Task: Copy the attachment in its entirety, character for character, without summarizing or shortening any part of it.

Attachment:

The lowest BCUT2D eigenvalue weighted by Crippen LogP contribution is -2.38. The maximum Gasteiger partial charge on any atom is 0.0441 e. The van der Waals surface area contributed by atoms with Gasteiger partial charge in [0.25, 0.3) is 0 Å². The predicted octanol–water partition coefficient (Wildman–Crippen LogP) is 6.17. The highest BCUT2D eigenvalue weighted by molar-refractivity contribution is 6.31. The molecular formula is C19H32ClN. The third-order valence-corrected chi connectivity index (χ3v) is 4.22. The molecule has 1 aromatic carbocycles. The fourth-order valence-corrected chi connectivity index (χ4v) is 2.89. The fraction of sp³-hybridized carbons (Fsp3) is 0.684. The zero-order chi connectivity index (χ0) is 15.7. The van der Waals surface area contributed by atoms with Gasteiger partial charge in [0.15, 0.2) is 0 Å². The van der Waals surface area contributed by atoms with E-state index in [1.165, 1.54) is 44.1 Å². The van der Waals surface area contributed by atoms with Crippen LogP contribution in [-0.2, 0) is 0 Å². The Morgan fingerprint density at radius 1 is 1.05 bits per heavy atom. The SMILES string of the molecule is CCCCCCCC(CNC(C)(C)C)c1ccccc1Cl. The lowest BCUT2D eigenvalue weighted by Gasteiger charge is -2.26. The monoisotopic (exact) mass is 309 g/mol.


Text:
The lowest BCUT2D eigenvalue weighted by Crippen LogP contribution is -2.38. The maximum Gasteiger partial charge on any atom is 0.0441 e. The van der Waals surface area contributed by atoms with Gasteiger partial charge in [0.25, 0.3) is 0 Å². The predicted octanol–water partition coefficient (Wildman–Crippen LogP) is 6.17. The highest BCUT2D eigenvalue weighted by molar-refractivity contribution is 6.31. The molecular formula is C19H32ClN. The third-order valence-corrected chi connectivity index (χ3v) is 4.22. The molecule has 1 aromatic carbocycles. The fourth-order valence-corrected chi connectivity index (χ4v) is 2.89. The fraction of sp³-hybridized carbons (Fsp3) is 0.684. The zero-order chi connectivity index (χ0) is 15.7. The van der Waals surface area contributed by atoms with Gasteiger partial charge in [0.15, 0.2) is 0 Å². The van der Waals surface area contributed by atoms with E-state index in [1.165, 1.54) is 44.1 Å². The van der Waals surface area contributed by atoms with Crippen LogP contribution in [-0.2, 0) is 0 Å². The Morgan fingerprint density at radius 1 is 1.05 bits per heavy atom. The SMILES string of the molecule is CCCCCCCC(CNC(C)(C)C)c1ccccc1Cl. The lowest BCUT2D eigenvalue weighted by Gasteiger charge is -2.26. The monoisotopic (exact) mass is 309 g/mol.